At the end of Super-Rabbit (1943), Bugs appears wearing a United States Marine Corps dress blue uniform. As a result, the Marine Corps made Bugs an honorary Marine Master Sergeant. From 1943 to 1946, Bugs was the official mascot of Kingman Army Airfield, Kingman, Arizona, where thousands of aerial gunners were trained during World War II. Some notable trainees included Clark Gable and Charles Bronson. Bugs also served as the mascot for 530 Squadron of the 380th Bombardment Group, 5th Air Force, U.S. Air Force, which was attached to the Royal Australian Air Force and operated out of Australia's Northern Territory from 1943 to 1945, flying B-24 Liberator bombers. Bugs riding an air delivered torpedo served as the squadron logo for Marine Torpedo/Bomber Squadron 242 in the Second World War.
In 1944, Bugs Bunny made a cameo appearance in Jasper Goes Hunting, a Puppetoons film produced by rival studio Paramount Pictures. In this cameo (animated by McKimson, with Blanc providing the usual voice), Bugs (after being threatened at gunpoint) pops out of a rabbit hole, saying his usual catchphrase; after hearing the orchestra play the wrong theme song, he realizes "Hey, I'm in the wrong picture!" and then goes back in the hole. Bugs also made a cameo in the Private Snafu short Gas, in which he is found stowed away in the titular private's belongings; his only spoken line is his usual catchphrase.
Although it was usually Porky Pig who brought the Looney Tunes films to a close with his stuttering, "That's all, folks!", Bugs replaced him at the end of Hare Tonic and Baseball Bugs, bursting through a drum just as Porky did, but munching on a carrot and saying in his Bronx-Brooklyn accent, "And that's the end!"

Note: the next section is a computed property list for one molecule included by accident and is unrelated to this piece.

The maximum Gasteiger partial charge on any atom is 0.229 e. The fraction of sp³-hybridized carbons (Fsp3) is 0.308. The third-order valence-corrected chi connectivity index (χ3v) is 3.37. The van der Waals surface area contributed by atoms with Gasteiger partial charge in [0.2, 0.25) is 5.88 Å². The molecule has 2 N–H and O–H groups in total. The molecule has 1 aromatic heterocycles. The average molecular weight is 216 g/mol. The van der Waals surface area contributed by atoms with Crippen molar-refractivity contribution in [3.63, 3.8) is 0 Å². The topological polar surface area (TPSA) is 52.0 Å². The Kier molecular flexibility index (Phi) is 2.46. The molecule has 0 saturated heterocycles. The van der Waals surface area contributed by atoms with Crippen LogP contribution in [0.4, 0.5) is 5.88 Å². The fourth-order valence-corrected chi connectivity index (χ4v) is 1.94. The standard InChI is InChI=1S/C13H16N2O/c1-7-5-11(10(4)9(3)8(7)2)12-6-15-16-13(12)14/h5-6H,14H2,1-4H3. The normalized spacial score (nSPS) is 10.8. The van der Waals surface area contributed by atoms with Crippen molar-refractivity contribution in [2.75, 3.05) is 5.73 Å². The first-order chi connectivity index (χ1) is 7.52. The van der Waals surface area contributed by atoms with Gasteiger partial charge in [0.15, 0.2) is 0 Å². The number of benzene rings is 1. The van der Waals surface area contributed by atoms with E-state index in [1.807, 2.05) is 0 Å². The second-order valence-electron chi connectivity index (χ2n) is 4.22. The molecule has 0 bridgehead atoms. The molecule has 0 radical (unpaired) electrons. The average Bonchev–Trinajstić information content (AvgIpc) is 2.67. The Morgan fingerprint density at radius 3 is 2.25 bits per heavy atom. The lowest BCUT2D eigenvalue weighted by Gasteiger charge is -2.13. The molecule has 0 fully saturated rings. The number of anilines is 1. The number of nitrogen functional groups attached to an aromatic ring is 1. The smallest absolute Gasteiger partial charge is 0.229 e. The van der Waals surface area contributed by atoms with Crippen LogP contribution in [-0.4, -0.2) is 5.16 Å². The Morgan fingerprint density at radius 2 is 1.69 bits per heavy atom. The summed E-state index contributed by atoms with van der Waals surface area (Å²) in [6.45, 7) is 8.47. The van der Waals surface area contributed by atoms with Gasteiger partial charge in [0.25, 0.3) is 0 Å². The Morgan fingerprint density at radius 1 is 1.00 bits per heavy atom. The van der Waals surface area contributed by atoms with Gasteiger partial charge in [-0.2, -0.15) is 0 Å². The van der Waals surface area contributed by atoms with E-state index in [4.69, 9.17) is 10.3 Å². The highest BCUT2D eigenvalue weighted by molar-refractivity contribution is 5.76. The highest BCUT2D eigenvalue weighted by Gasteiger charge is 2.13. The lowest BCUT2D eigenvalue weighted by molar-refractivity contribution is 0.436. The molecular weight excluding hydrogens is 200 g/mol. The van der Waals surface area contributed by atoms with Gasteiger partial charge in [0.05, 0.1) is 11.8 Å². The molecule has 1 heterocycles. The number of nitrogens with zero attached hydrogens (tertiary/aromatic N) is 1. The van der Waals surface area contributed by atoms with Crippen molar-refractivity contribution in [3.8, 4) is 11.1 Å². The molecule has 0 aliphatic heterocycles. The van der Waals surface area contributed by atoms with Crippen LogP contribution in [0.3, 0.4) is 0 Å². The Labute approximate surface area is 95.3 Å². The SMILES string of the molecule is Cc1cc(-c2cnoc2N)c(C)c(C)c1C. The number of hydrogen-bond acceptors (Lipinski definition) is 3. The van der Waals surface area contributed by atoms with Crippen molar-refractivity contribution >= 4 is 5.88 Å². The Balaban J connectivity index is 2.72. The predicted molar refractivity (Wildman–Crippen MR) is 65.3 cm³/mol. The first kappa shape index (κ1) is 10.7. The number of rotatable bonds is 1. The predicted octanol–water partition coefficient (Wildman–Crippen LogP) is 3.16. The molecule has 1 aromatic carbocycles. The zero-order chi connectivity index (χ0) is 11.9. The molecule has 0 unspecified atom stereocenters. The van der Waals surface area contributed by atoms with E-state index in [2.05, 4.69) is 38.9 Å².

After World War II, Bugs continued to appear in numerous Warner Bros. cartoons, making his last "Golden Age" appearance in False Hare (1964). He starred in over 167 theatrical short films, most of which were directed by Friz Freleng, Robert McKimson and Chuck Jones. Freleng's Knighty Knight Bugs (1958), in which a medieval Bugs trades blows with Yosemite Sam and his fire-breathing dragon (which has a cold), won an Academy Award for Best Cartoon Short Subject (becoming the first Bugs Bunny cartoon to win said award). Three of Jones' films — Rabbit Fire, Rabbit Seasoning, and Duck! Rabbit, Duck! — compose what is often referred to as the "Rabbit Season/Duck Season" trilogy and are famous for originating the "historic" rivalry between Bugs and Daffy Duck. Jones' classic What's Opera, Doc? (1957), casts Bugs and Elmer Fudd in a parody of Richard Wagner's Der Ring des Nibelungen. It was deemed "culturally significant" by the United States Library of Congress and selected for preservation in the National Film Registry in 1992, becoming the first cartoon short to receive this honor.
In the fall of 1960, ABC debuted the prime-time television program The Bugs Bunny Show. This show packaged many of the post-1948 Warners cartoons with newly animated wraparounds. After two seasons, it was moved from its evening slot to reruns on Saturday mornings. The Bugs Bunny Show changed format and exact title frequently, but remained on network television for 40 years. The packaging was later completely different, with each cartoon simply presented on its own, title and all, though some clips from the new bridging material were sometimes used as filler.